Atmospheric Circulation and Weather System
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- The Earth’s atmosphere is a dynamic and interconnected system that undergoes constant motion and circulation, shaping the climate and weather patterns across the globe. Atmospheric circulation refers to the large-scale movement of air around the planet, driven primarily by the uneven heating of the Earth’s surface by the sun. This intricate system plays a pivotal role in determining weather conditions, influencing everything from temperature and precipitation to the formation of storms and cyclones.
Atmospheric Circulation and Weather System – Lec 7
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Atmospheric Circulation and Weather System
Let’s expand the table to include more detailed information on atmospheric pressure:
|Atmospheric Pressure||The force exerted per unit area by the weight of the air above that point in the atmosphere. It is crucial for understanding weather patterns and atmospheric dynamics.|
|Standard Atmospheric Pressure||At sea level, standard atmospheric pressure is approximately 1013.25 hPa (hectopascals) or 29.92 inches of mercury (inHg). This standard serves as a reference for meteorological measurements.|
|Units||hPa (hectopascals), atm (atmospheres), inHg (inches of mercury), psi (pounds per square inch). Different units are used in various contexts, with hPa being common in meteorology.|
|Variability with Altitude||Atmospheric pressure decreases exponentially with increasing altitude due to the decreasing density of air. The barometric formula describes this relationship.|
|Measurement Instruments||Barometer (mercury, aneroid, electronic), manometer, and pressure sensors. Barometers measure atmospheric pressure, crucial for weather forecasting.|
|Sea Level Pressure||The pressure that would exist at sea level at a specific location, is used as a reference for weather maps and forecasts. Sea level pressure allows for standardized comparisons across different locations.|
|High-Pressure Systems||Areas where atmospheric pressure is higher than the surrounding areas. Associated with stable weather conditions, clear skies, and light winds.|
|Low-Pressure Systems||Areas where atmospheric pressure is lower than the surrounding areas. Associated with unstable weather conditions, cloud formation, and precipitation.|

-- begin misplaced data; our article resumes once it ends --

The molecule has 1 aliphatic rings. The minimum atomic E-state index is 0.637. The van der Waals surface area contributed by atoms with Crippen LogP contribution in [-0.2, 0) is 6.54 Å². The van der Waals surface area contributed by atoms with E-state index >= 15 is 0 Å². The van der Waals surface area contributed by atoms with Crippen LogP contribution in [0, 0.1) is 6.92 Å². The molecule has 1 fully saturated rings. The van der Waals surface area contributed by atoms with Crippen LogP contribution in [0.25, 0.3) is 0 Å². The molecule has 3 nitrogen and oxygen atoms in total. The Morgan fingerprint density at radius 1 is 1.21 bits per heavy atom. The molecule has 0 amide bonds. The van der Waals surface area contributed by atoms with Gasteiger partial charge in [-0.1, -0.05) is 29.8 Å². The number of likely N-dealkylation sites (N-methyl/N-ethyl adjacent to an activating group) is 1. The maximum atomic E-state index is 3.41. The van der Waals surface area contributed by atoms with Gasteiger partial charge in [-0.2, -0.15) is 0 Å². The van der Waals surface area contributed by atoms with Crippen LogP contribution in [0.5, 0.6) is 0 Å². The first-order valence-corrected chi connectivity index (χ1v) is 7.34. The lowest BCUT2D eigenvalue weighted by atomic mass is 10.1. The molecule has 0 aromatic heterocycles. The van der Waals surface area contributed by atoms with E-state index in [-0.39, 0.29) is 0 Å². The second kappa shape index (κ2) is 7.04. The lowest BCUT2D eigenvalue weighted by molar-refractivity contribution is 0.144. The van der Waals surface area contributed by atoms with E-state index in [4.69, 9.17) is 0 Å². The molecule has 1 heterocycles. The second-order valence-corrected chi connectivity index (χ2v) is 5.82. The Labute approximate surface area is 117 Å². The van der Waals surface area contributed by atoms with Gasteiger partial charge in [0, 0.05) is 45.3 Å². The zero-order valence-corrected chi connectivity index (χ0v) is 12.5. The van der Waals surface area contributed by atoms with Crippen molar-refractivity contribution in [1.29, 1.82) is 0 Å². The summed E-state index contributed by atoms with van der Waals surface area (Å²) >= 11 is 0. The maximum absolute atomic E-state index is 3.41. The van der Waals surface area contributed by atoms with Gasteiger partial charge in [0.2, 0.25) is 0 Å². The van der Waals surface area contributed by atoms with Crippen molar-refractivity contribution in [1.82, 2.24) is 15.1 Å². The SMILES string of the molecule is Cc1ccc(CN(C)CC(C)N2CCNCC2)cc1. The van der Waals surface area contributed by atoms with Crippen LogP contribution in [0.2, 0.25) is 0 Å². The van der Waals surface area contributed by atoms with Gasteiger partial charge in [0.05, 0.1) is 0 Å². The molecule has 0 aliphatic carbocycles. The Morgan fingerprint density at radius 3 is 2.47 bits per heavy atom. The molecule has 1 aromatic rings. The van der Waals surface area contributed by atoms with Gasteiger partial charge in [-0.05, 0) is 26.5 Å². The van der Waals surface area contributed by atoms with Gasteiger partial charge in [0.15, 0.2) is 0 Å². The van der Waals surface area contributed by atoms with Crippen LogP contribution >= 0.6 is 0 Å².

|Isobars||Lines on a weather map connecting points of equal atmospheric pressure. Closely spaced isobars indicate strong pressure gradients, indicative of potential weather disturbances.|
|Millibar (MB)||A unit of pressure equal to one-thousandth of a bar is commonly used in meteorology. 1 mb is approximately equal to 1 hPa.|
|Pressure Tendency||The rate at which atmospheric pressure changes over time, provides valuable information for short-term weather forecasting. A falling pressure may indicate approaching storms.|
|High-Pressure Belt||Regions near 30 degrees latitude where descending air creates areas of high pressure, contributing to arid conditions and deserts such as the Sahara.|
|Low-Pressure Belt||Regions near the equator and 60 degrees latitude where ascending air creates areas of low pressure, contributing to moist conditions and rainforests.|
|Subtropical Highs||Semi-permanent high-pressure systems located over the oceans near 30 degrees latitude, influence climate and trade wind patterns.|
|Polar Highs||High-pressure systems near the poles are associated with cold, dense air masses. They contribute to the formation of polar easterlies.|
|Tropospheric Pressure Gradient||The change in pressure over a given horizontal distance in the troposphere. This gradient influences wind speed and direction, creating the dynamics of atmospheric circulation.|
|Effects on Boiling Point||As atmospheric pressure decreases with altitude, water boils at lower temperatures. This phenomenon is exploited in high-altitude cooking and has implications for the boiling point of liquids in mountainous regions.|